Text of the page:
The issue of reparations has been contested by developed countries during past COPs. India intervened strongly three times to emphasise Loss and Damage and the finances needed to mitigate the impacts of global warming at the Bonn climate conference in June. “Averting, minimising and addressing Loss and Damage is mandated in the Article 8 of the Paris Agreement,” an environment ministry official had said from Bonn.

Several country groupings including G77 and China, the Alliance of Small Island States, Small Island Developing States and Least Developed Countries pressed for a separate agenda on establishing a separate Loss and Damage finance facility at COP26. The view on having a separate financing facility was opposed by the US, Australia, and the European Union, which instead pushed the importance of insurance, catastrophe bonds and bilateral assistance during the dialogue, officials had said.

Through climate models and observational data, climate scientists have already established how the climate crisis has made extreme weather events this year several times more likely.

These include the the spring heatwave in India and Pakistan during March to May and the monsoonal floods in Pakistan and parts of India. The March-April spring heatwave spell in India and Pakistan was about 30 times more likely to happen because of human-caused climate crisis, the World Weather Attribution (WWA) network, an international team of leading climate scientists, said in May.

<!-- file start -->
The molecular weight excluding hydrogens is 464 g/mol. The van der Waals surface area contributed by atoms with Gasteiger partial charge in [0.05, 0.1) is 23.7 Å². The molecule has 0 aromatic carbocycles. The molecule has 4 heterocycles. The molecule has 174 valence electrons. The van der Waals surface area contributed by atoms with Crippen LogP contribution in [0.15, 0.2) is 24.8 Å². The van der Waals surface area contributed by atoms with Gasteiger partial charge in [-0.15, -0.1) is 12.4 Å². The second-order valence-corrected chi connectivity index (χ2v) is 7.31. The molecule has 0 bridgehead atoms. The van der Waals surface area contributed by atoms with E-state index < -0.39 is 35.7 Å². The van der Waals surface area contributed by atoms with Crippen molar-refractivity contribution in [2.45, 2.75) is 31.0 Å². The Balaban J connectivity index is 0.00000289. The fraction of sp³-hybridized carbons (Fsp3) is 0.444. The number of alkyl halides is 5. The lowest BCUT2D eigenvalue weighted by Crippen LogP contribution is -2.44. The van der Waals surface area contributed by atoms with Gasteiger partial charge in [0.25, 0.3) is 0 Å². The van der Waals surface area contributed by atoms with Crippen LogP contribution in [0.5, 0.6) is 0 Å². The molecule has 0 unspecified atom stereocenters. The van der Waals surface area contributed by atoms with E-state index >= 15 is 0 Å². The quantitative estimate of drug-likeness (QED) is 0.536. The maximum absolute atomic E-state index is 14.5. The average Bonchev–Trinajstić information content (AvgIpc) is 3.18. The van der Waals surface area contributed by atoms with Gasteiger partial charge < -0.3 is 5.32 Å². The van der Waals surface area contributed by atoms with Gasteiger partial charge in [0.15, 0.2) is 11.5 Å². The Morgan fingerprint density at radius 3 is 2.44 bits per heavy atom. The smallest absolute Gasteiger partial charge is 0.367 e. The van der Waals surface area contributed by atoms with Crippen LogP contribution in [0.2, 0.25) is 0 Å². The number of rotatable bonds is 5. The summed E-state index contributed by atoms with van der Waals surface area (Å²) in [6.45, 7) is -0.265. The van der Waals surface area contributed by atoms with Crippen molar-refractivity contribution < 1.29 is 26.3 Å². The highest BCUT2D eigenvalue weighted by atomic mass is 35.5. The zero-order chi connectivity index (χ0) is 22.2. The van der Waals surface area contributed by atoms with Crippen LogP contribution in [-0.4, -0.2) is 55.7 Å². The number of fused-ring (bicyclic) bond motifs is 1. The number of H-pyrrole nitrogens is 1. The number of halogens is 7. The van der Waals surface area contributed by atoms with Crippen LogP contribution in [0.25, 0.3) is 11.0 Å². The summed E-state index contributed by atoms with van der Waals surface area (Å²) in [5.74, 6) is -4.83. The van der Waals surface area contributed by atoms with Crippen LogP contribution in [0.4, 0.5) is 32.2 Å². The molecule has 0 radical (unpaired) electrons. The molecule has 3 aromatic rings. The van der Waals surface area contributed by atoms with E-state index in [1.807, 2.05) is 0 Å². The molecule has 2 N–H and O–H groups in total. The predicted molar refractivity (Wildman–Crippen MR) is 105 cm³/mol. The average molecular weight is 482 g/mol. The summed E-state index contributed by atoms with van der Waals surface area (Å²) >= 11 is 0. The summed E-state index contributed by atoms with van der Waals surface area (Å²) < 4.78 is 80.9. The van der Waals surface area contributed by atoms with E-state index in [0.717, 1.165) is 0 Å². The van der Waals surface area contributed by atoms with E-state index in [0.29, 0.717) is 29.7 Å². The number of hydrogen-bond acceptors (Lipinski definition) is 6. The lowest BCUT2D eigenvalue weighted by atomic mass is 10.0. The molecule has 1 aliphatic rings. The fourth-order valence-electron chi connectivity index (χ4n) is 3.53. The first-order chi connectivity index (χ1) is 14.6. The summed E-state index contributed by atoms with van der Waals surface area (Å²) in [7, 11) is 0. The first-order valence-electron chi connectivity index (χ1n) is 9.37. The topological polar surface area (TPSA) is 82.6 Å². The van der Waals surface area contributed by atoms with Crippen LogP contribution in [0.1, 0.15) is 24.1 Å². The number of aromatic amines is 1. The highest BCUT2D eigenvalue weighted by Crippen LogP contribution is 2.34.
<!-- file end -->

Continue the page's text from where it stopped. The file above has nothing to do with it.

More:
The results of their rapid analysis showed that the unusually long and early onset heatwave spell in India and Pakistan is very rare, with a chance of occurring only once in 100 years. Pakistan floods that devastated large parts of the country in August, leaving hundreds of thousands of people homeless and killing around 1,500 people was made highly likely due to climate crisis, WWA concluded in a statement on September 15.

The 5-day maximum rainfall over the provinces Sindh and Balochistan is now about 75% more intense than it would have been had the climate not warmed by 1.2 degree Celsius, whereas the 60-day rain across the basin is now about 50% more intense, meaning rainfall this heavy is now more likely to happen. There are large uncertainties in these estimates due to the high variability in rainfall in the region, and observed changes can have a variety of drivers, including, but not limited to, climate change,” a statement by WWA said.

“There are two arguments for Loss and Damage: The Pakistan floods are on top of everyone’s minds ahead of COP27. One that private sector commercial insurance completely breaks down in the case of climate disasters of this magnitude. In the past people have talked about insurance mechanisms with a layer of public finance but in front of such disasters it completely breaks down. Then, where will the additional money for loss and damage come from?

The COP26 discussions happened before the Ukraine war broke out. If, at that time, developed countries said don’t expect $100 billion per year until 2023, now additional Loss and Damage finance seems beyond what people are willing to discuss. However, there are ideas about innovative new sources of finance such as windfall tax on fossil fuel companies; a fee on voluntary carbon market transactions for buyers; a tax on business class travel; debt for climate swaps. So, there are additional sources of raising finance.

More than the finance, it is the sceptre of being held legally liable that stops developed countries from talking about loss and damage at the negotiations,” explained Ulka Kelkar, director, climate programme at World Resources Institute, during the briefing on Wednesday.